Contest Gives Pooch Parents Added Incentive to Register Pups

  • Rodolfo Franconi holds his 10-year-old toy poodle Liru at home in West Lebanon. Liru was named the city’s Top Dog in 2012 after winning drawing designed to encourage dog owners to register their pets. (Valley News - Libby March)

    Rodolfo Franconi holds his 10-year-old toy poodle Liru at home in West Lebanon. Liru was named the city’s Top Dog in 2012 after winning drawing designed to encourage dog owners to register their pets. (Valley News - Libby March) Purchase photo reprints »

  • Liru, a 10-year-old toy poodle owned by Rodolfo and Rosa Franconi, at home in West Lebanon. (Valley News - Libby March)

    Liru, a 10-year-old toy poodle owned by Rodolfo and Rosa Franconi, at home in West Lebanon. (Valley News - Libby March) Purchase photo reprints »

  • Rodolfo Franconi holds his 10-year-old toy poodle Liru at home in West Lebanon. Liru was named the city’s Top Dog in 2012 after winning drawing designed to encourage dog owners to register their pets. (Valley News - Libby March)
  • Liru, a 10-year-old toy poodle owned by Rodolfo and Rosa Franconi, at home in West Lebanon. (Valley News - Libby March)

West Lebanon — Weighing in at roughly five pounds, the city’s “Top Dog” didn’t get to where he is by intimidating the competition, or even winning over judges as pint-sized underdog.

Liru won by luck of the paw.

Lebanon’s reigning “Top Dog” is a 10-year-old toy poodle who was selected at random from a pool of nearly 400 contestants entered through the city’s dog licensing process.

His owners, who describe themselves as Liru’s “parents,” insisted that the fame hasn’t gotten to their beloved dog’s head, though perhaps the same couldn’t be said of their own.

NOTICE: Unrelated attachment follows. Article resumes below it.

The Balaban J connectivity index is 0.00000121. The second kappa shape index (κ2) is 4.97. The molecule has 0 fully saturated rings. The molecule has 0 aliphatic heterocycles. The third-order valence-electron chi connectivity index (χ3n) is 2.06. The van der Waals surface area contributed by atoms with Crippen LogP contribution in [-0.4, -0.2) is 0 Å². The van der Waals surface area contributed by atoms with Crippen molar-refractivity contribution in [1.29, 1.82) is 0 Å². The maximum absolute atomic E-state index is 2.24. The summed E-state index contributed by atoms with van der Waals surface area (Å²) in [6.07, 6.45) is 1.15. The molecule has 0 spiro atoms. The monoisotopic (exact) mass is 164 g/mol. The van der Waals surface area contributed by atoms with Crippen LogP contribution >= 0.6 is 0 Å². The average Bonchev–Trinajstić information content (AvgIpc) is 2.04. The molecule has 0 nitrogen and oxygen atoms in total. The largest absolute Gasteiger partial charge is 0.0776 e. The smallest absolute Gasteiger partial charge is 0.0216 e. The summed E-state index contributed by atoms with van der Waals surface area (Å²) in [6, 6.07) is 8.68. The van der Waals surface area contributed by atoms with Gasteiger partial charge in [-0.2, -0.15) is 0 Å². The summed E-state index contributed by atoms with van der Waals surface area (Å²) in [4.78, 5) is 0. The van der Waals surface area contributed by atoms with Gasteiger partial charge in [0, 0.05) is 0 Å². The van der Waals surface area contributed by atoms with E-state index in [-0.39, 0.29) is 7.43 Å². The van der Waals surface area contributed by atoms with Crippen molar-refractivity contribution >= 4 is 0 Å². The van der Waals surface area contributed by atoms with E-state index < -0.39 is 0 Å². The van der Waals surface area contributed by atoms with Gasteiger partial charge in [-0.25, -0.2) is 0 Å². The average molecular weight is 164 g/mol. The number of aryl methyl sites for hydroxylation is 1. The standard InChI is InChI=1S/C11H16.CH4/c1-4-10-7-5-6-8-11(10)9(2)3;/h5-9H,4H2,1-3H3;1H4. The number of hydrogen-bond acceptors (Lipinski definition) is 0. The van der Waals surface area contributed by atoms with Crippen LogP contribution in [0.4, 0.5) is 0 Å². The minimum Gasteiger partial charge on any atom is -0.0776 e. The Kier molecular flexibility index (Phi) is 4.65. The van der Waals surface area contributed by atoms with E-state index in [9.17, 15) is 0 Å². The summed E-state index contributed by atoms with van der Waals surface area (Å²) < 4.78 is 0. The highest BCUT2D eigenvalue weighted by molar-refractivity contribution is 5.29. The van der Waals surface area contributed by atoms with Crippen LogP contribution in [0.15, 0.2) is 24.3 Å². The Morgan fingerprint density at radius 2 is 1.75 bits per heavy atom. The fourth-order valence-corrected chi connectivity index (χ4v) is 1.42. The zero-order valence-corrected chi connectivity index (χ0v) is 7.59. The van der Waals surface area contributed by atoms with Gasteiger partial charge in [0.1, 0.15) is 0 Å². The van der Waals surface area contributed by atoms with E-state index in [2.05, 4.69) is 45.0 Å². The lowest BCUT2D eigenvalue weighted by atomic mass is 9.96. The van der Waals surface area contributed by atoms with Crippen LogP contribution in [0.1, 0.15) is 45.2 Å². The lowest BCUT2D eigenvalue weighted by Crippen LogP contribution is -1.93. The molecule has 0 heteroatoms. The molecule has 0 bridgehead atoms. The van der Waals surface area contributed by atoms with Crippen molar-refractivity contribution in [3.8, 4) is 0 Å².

“No, he’s not acting differently,” said Rodolfo Franconi, a native of Brazil and a Dartmouth College associate professor of Portuguese and Spanish. “We are acting differently.”

After Franconi and his wife, Rosa, heard about Liru’s selection as Lebanon’s “Top Dog,” they immediately contacted all of their friends at Dartmouth, where Liru is well-known for attending events and programs both on and off campus.

“Oh, he is the celebrity now,” said Rosa Franconi.

Despite his newfound fame, Liru has managed to live a normal life. He doesn’t have a bodyguard or any security detail, but Rodolfo Franconi said he rarely goes outside because of his small size and the voracity of nearby natural predators that might be scouting the couple’s property on the edge of the Connecticut River.

“Even big birds can get him, so it’s really better off he stays inside,” said Rodolfo Franconi, who has called the Upper Valley home for more than 20 years.

The first place prize for Lebanon’s dog drawing includes a year-long supply of food from West Lebanon Feed and Supply, the contest’s prime sponsor. As it turned out, Liru only needed about three five-pound bags because of food allergies. Most days, the Franconis said, the toy poodle enjoys a robust selection of salmon, potatoes, rice and other vegetables.

“You know, he’s so small,” said Rodolfo Franconi. “I think that was an advantage for (West Lebanon Feed and Supply).”

Deputy City Clerk Beverly Dore last week said that 94 dogs had already been registered for the contest, which ends on April 30. It is the second go-around for the competition, which also awards gift certificates to two runners-up.

Dore said that 1,666 dogs were registered with the city by the end of the 2012 filing period, which ran until April. She said 329 have registered so far this year, and explained that the city runs the competition as a way to encourage registration.

“We want to get people to be more aware of registering their dogs, knowing about the law, and making it kind of fun while doing some PR,” she said.

Rodolfo Franconi said that while he already knew about the law, he thought the contest did a good job of giving people added incentive to get involved in the city’s licensing process. And he took pride in Liru’s “Top Dog” certificate, referring to it as the poodle’s “diploma.”

Judging by the way Liru was treated by his “parents” in their West Lebanon home yesterday, it would be safe to assume that Lebanon’s big dog is accustomed to privilege.

As Liru barked and played in the couple’s living room as a way of demanding more attention than he might have been getting, Rosa Franconi conceded that he was a little “spoiled.”

“When there are people around, he never obeys us,” said Rosa Franconi. “He knows he can do whatever he wants to.”

Ben Conarck can be reached at bconarck@vnews.com or 603-727-3213